I remember the day my then-two-year-old came busting through the door of my home office, where I had my meditation shrine and cushion set up and was attempting to practice. I was immediately irritated, getting up from my cushion to sweep my daughter up into my arms and carry her downstairs to her father. I then returned to my office closing and locking the door behind me. I settled back down onto my cushion, recentering my attention on my breathing. Within a few more minutes, my very persistent toddler was back at my office door only this time she was hitting it with her tiny hands and crying “momma!”

For a long time, I tried desperately and failed miserably to keep my meditation life and my family life separate. I struggled (and likely still to do some capacity) with the desire for achievement in my practice. It would be impossible, I imagined, to get into deep states of concentration with my children milling about at my feet. I needed them out of the room and totally quiet. Better yet—if my husband could take them out of the house altogether while I meditated that would be ideal! As most practitioners who are also parents well know, these kinds of hopes are unrealistic and unfair—not only to our partners, but also to our children.

We often read or hear about the importance of taking our formal practice into our daily life. Sitting meditation is where we train our minds, but daily life is where we put it all into practice. I had heard this often repeated, but until a few years ago I hadn’t actually applied it to the realities of parenting and the householder life.

I have a vague memory of bringing this challenge up to Rinpoche-la during retreat a few years ago. I was complaining (probably even whining) about the difficulties of not having time to practice because either my children needed me, or else I was too exhausted by the time they finally fell asleep to muster the energy for concentration practice. Rinpoche had addressed the issue with ease and a bit of humor, it seemed. I recall him suggesting that I simply let my children into the room where I was meditating if that is what they wanted. This memory of his skillful advice seems vague to me now as I likely had reacted with resistance to it, thinking to myself that while his suggestion was a good one, it would still get in the way of my very goal-oriented practice.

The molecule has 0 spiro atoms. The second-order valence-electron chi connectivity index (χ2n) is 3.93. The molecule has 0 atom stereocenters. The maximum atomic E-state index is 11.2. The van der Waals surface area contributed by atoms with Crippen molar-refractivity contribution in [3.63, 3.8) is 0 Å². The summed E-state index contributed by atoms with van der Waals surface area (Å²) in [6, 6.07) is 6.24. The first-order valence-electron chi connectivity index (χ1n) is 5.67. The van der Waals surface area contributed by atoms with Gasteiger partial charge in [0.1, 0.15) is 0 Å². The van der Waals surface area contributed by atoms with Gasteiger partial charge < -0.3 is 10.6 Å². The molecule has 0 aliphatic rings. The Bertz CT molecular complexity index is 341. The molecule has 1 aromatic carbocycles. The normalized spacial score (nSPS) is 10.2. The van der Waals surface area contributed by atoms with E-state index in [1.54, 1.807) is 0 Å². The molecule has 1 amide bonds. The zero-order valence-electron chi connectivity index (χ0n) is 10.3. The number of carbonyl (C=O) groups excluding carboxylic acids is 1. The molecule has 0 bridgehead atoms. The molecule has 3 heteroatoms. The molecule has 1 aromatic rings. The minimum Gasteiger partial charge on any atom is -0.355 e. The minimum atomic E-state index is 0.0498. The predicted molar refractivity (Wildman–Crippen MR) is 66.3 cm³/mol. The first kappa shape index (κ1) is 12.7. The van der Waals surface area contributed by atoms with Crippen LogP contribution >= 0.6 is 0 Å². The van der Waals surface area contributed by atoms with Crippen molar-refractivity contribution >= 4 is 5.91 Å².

I would wager to bet that most readers at this point listening to my journey are smiling, perhaps even chuckling to themselves, as the errors in my thinking were many. Yet they are common, and natural for many of us. Goal-oriented practice will only create obstacles and burnout. Trying to separate parenthood from spiritual practice will lead to spiritual bypassing, and ultimately, disappointment in one’s lack of progress in the cultivation of good qualities. Whether I wanted to admit it or not—parenting was my practice. It had to become my practice; these sweet babies were not going to leave me alone and I was not going to magically wake up one day in a nunnery with countless hours at my disposal for formal meditation practice. This was it—my whole messy life: soggy cereal, temper tantrums and bedtime meltdowns, lost patience, lost tempers, and sleepless nights.

Trying to separate parenthood from spiritual practice will lead to spiritual bypassing, and ultimately, disappointment in one’s lack of progress in the cultivation of good qualities.

Although I had resistance to Rinpoche’s pith advice at first, the day would come when I finally gave in to it. I stopped locking the door. My children toddled into the room with wide, curious eyes. They asked what I was doing, I said “trying to calm my mind.” They asked to do it with me, so I set them up with cushions. They sat for a moment or two, then got up and wandered around the room some more. They picked up my ritual objects, observed them, and put them down. They sat in my lap and kissed my face. Then they left, off to play with their toys or run around in the backyard. And I was left with a quiet room, a peaceful heart, and time to practice.

It took some contemplation and the willingness to be open to the circumstances of my life for me to learn that parenthood is one of the most rewarding paths of spiritual practice. It is hard—no doubt about it. You will come face-to-face with the ugliest parts of your shadow self. I once heard someone say that the difference between having children and not having children, is that those without children are able to keep on living in the illusion that they are pretty good people. Parenthood brings up all of the muck: our anger, our rage, our addictions, our clinging and attachments, our lack of emotional regulation, our resistance to the realities of impermanence, illusions of our own ability to control things. If we bring the spiritual path onto the path of parenthood, we have one of the greatest opportunities for constant practice available to us in this life.

Today, my daughter is five and she takes so much joy in hunting flowers for the altar and putting together her own small food offering. I find tiny plates made up with her favorite cereal, special stones and dandelions laid out on the shelf that I’ve given her in our meditation room. They peek their curious eyes into the camera of zoom retreats and teachings, and rejoice every time I bring a tsok offering down to the kitchen for indulging. Let your children into your practice. Invite their curiosity. When they test or trigger your negative emotions, bring mindfulness to the moment, be compassionate to yourself and explore what is skillful and unskillful. Parenthood has the power to become a tremendously fertile ground for our practice.